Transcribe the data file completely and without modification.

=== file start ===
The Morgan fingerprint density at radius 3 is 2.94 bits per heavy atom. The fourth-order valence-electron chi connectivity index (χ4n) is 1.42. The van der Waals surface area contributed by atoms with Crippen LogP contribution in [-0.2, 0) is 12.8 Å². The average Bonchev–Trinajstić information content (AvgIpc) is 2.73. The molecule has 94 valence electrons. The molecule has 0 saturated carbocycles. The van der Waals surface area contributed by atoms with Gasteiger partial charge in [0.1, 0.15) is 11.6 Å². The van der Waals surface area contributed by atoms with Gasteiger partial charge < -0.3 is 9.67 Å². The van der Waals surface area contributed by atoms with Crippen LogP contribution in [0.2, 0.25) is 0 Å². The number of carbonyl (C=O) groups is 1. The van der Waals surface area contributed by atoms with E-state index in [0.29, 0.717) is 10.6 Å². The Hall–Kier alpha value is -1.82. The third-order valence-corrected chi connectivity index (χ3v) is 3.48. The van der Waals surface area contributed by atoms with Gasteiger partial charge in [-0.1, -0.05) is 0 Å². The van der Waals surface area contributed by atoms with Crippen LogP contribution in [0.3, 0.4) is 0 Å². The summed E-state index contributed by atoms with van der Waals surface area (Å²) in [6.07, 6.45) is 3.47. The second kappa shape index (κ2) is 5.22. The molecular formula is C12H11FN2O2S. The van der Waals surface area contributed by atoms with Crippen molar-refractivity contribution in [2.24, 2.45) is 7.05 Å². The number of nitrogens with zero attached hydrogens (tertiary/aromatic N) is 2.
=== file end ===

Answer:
The Morgan fingerprint density at radius 3 is 2.94 bits per heavy atom. The fourth-order valence-electron chi connectivity index (χ4n) is 1.42. The van der Waals surface area contributed by atoms with Crippen LogP contribution in [-0.2, 0) is 12.8 Å². The average Bonchev–Trinajstić information content (AvgIpc) is 2.73. The molecule has 94 valence electrons. The molecule has 0 saturated carbocycles. The van der Waals surface area contributed by atoms with Gasteiger partial charge in [0.1, 0.15) is 11.6 Å². The van der Waals surface area contributed by atoms with Gasteiger partial charge < -0.3 is 9.67 Å². The van der Waals surface area contributed by atoms with Crippen LogP contribution in [0.2, 0.25) is 0 Å². The number of carbonyl (C=O) groups is 1. The van der Waals surface area contributed by atoms with E-state index in [0.29, 0.717) is 10.6 Å². The Hall–Kier alpha value is -1.82. The third-order valence-corrected chi connectivity index (χ3v) is 3.48. The van der Waals surface area contributed by atoms with Gasteiger partial charge in [-0.1, -0.05) is 0 Å². The van der Waals surface area contributed by atoms with Crippen LogP contribution in [0.3, 0.4) is 0 Å². The summed E-state index contributed by atoms with van der Waals surface area (Å²) in [6.07, 6.45) is 3.47. The second kappa shape index (κ2) is 5.22. The molecular formula is C12H11FN2O2S. The van der Waals surface area contributed by atoms with Crippen molar-refractivity contribution in [2.24, 2.45) is 7.05 Å². The number of nitrogens with zero attached hydrogens (tertiary/aromatic N) is 2.